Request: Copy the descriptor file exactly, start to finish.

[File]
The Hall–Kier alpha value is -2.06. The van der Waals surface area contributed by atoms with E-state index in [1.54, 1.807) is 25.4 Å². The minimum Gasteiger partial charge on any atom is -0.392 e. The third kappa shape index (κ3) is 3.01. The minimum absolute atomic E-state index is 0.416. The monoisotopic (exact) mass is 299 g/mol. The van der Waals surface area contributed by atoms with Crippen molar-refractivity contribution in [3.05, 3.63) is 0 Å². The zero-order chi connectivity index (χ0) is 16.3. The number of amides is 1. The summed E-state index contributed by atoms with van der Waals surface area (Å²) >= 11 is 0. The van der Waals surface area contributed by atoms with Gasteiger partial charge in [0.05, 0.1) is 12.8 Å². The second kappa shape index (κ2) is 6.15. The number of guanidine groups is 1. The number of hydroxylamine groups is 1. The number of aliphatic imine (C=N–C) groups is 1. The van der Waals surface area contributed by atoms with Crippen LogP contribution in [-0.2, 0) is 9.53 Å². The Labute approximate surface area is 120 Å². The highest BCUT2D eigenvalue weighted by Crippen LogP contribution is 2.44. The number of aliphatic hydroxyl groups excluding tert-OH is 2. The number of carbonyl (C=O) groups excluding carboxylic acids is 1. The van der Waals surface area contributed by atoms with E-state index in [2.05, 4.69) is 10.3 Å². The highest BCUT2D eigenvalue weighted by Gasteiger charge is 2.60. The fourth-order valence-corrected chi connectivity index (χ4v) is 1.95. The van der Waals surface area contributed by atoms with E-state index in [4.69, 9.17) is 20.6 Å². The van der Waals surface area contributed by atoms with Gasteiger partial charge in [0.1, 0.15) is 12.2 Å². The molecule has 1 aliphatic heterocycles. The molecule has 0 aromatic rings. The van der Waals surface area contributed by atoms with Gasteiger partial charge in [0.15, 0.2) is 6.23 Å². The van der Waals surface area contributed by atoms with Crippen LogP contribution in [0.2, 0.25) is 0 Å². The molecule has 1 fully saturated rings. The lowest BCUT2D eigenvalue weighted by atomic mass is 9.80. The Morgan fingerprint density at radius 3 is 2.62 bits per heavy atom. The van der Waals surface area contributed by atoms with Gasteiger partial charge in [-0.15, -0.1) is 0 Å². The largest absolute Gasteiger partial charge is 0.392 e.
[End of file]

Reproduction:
The Hall–Kier alpha value is -2.06. The van der Waals surface area contributed by atoms with E-state index in [1.54, 1.807) is 25.4 Å². The minimum Gasteiger partial charge on any atom is -0.392 e. The third kappa shape index (κ3) is 3.01. The minimum absolute atomic E-state index is 0.416. The monoisotopic (exact) mass is 299 g/mol. The van der Waals surface area contributed by atoms with Crippen molar-refractivity contribution in [3.05, 3.63) is 0 Å². The zero-order chi connectivity index (χ0) is 16.3. The number of amides is 1. The summed E-state index contributed by atoms with van der Waals surface area (Å²) >= 11 is 0. The van der Waals surface area contributed by atoms with Gasteiger partial charge in [0.05, 0.1) is 12.8 Å². The second kappa shape index (κ2) is 6.15. The number of guanidine groups is 1. The number of hydroxylamine groups is 1. The number of aliphatic imine (C=N–C) groups is 1. The van der Waals surface area contributed by atoms with Crippen LogP contribution in [-0.2, 0) is 9.53 Å². The Labute approximate surface area is 120 Å². The highest BCUT2D eigenvalue weighted by Crippen LogP contribution is 2.44. The number of aliphatic hydroxyl groups excluding tert-OH is 2. The number of carbonyl (C=O) groups excluding carboxylic acids is 1. The van der Waals surface area contributed by atoms with E-state index in [2.05, 4.69) is 10.3 Å². The highest BCUT2D eigenvalue weighted by Gasteiger charge is 2.60. The fourth-order valence-corrected chi connectivity index (χ4v) is 1.95. The van der Waals surface area contributed by atoms with E-state index in [4.69, 9.17) is 20.6 Å². The van der Waals surface area contributed by atoms with Gasteiger partial charge in [0.1, 0.15) is 12.2 Å². The molecule has 1 aliphatic heterocycles. The molecule has 0 aromatic rings. The van der Waals surface area contributed by atoms with Gasteiger partial charge in [0.15, 0.2) is 6.23 Å². The van der Waals surface area contributed by atoms with Crippen LogP contribution in [0.2, 0.25) is 0 Å². The molecule has 1 fully saturated rings. The lowest BCUT2D eigenvalue weighted by atomic mass is 9.80. The Morgan fingerprint density at radius 3 is 2.62 bits per heavy atom. The van der Waals surface area contributed by atoms with Gasteiger partial charge in [-0.15, -0.1) is 0 Å². The largest absolute Gasteiger partial charge is 0.392 e.